Scott Zellmer is a friend of Cinder and a phenomenal networker. He has worked as an engineer for cutting-edge companies like Micro Systems Engineering and RevMedx. As a partner at Arpeggiate Consulting Group, he uses his 30+ years of experience in technology development and manufacturing to help small businesses grow.
Q – How did you get into networking, and why is it important?
Scott: A mentor of mine, and a good friend, said “you must learn how to network, you absolutely have to.” I joined Business Networking International (BNI) in Portland and spent about a year and a half with that group studying networking and how to do it properly. It became a big part of my consulting when I was between corporate positions. When I went to RevMedx, we didn’t advertise for any of the positions we hired; we networked.
At Arpeggiate Consulting Group, our entire business development, marketing, sales, and market research is built around networking.
Q – What’s your best Networking Tip?
Scott: The number one thing is to make sure you know what you want to ask from somebody you’re networking with. For me, I always ask “who should I meet next?” or “who do you know that needs my help?” so that every time I meet somebody new I have a chance to expand my network.
The other thing I would say is important is knowing what you’re listening for. There are three key things I listen for in networking; Is the person I’m meeting a potential client? If they’re not necessarily a potential client, are they a key networking partner for me? What can I give back to them so that their networking with me is valuable?
Q – How can people get over their fear of networking?
Scott: To lessen the fear, I make sure I have an elevator pitch. I don’t just say the elevator pitch the same every time, but I’m clear on how I describe what I do and what my company does so that I can always lead off with that. Another good strategy is to just ask somebody about what they do – it will almost always get the conversation started. After even just two or three times doing it this way, people get comfortable.
I do lots of networking now, and I have a routine. Wherever I am meeting somebody, I always get there at least 10 minutes early to get settled, and then I have a little pre-game ritual: I look them up on LinkedIn, remind myself of who they are, who they work for, and what they do. I always look at their picture so that if I haven’t met them before I’ll know when they come in. I’ll have my notebook prepped with the date, their name, and who introduced me. I find that initial awkwardness of meeting somebody new usually goes away because I feel I know them already.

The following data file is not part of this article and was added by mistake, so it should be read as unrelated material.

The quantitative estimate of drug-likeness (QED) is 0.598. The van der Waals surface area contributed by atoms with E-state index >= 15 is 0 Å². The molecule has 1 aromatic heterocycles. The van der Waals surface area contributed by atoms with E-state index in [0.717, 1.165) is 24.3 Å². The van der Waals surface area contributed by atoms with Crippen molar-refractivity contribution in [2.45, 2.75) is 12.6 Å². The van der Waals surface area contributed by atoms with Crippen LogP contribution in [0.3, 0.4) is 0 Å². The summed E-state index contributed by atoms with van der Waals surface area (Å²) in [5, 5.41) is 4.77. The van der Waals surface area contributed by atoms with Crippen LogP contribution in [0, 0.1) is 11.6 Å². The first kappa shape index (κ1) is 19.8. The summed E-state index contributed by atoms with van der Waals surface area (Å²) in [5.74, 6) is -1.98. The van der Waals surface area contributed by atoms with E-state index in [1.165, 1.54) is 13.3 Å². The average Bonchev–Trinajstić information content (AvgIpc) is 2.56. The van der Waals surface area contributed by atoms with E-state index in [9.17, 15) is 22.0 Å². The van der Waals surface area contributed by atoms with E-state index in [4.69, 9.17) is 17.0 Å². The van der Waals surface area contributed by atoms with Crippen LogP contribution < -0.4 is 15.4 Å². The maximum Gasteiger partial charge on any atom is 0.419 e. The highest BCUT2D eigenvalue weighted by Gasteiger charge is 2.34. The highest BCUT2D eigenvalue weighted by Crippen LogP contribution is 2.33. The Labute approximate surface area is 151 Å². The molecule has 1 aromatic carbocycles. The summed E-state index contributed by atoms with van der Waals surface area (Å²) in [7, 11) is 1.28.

I’ve been talking mostly about one on one situations where I take an introduction or referral and spin it into a face-to-face meeting or phone conversation with somebody, but another kind of networking is at networking events. To get comfortable walking into a whole room of people that you don’t know – that takes it up a notch.
Q – How do you keep track of all the people in your network?
Scott: I have what I call my “networking database” – the truth is that it’s just an Excel table. When I meet somebody who could be a critical networking partner or client, I put them into this database. I enter their contact information and write an introductory paragraph for them.
At Arpeggiate Consulting Group, we measure this extremely carefully; I keep track of how many meetings my partners and I have, as well as how many of those convert to potential clients, how many lead to a proposal for a job, and how many close a job. I also keep track of how many introductions I make into my network – that’s how we manage our sales funnel.
Q – Following up with people is an important part of networking – do you ever send a card to somebody soon after you’ve met them?
Scott: I don’t do that often, although I’ve met several people who do. I think it’s a great idea, but I tend to do it in email; I follow up immediately and say, if nothing else, “hey, it was great meeting and getting to know your business.” That said, if they were either a potential client or a critical networking partner, you can start the next conversation right then and there by setting up a meeting.
Q – How has networking changed with the advent of social networks and technology?
Scott: From a social media perspective, I don’t really do a lot, but I do use LinkedIn. It’s like having access to everyone’s resume; it’s a really great tool. I look up anybody I’m going to meet and connect to them on LinkedIn. In my preparation before meeting, it’s always my go-to place. If I’m writing my introductory paragraphs, I usually go to LinkedIn and see what they’ve said in their summary section.